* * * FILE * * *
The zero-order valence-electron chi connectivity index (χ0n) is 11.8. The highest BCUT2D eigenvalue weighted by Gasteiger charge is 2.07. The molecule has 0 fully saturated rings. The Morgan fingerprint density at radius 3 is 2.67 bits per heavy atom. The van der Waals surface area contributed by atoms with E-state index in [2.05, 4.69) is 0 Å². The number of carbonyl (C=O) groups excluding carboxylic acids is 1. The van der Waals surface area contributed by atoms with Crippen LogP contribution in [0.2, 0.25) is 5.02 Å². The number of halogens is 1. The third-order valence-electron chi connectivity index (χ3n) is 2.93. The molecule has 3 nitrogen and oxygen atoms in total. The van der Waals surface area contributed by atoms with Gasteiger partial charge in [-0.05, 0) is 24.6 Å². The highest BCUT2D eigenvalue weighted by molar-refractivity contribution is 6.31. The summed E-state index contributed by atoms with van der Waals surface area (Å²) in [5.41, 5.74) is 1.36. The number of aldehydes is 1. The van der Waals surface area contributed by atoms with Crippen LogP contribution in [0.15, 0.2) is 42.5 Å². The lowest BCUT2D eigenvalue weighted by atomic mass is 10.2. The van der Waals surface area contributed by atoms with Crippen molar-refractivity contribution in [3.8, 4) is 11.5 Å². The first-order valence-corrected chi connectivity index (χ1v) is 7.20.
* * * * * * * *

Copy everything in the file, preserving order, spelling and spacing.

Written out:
The zero-order valence-electron chi connectivity index (χ0n) is 11.8. The highest BCUT2D eigenvalue weighted by Gasteiger charge is 2.07. The molecule has 0 fully saturated rings. The Morgan fingerprint density at radius 3 is 2.67 bits per heavy atom. The van der Waals surface area contributed by atoms with E-state index in [2.05, 4.69) is 0 Å². The number of carbonyl (C=O) groups excluding carboxylic acids is 1. The van der Waals surface area contributed by atoms with Crippen LogP contribution in [0.2, 0.25) is 5.02 Å². The number of halogens is 1. The third-order valence-electron chi connectivity index (χ3n) is 2.93. The molecule has 3 nitrogen and oxygen atoms in total. The van der Waals surface area contributed by atoms with Gasteiger partial charge in [-0.05, 0) is 24.6 Å². The highest BCUT2D eigenvalue weighted by molar-refractivity contribution is 6.31. The summed E-state index contributed by atoms with van der Waals surface area (Å²) in [5.41, 5.74) is 1.36. The number of aldehydes is 1. The van der Waals surface area contributed by atoms with Crippen LogP contribution in [0.15, 0.2) is 42.5 Å². The lowest BCUT2D eigenvalue weighted by atomic mass is 10.2. The van der Waals surface area contributed by atoms with Crippen molar-refractivity contribution in [3.8, 4) is 11.5 Å². The first-order valence-corrected chi connectivity index (χ1v) is 7.20.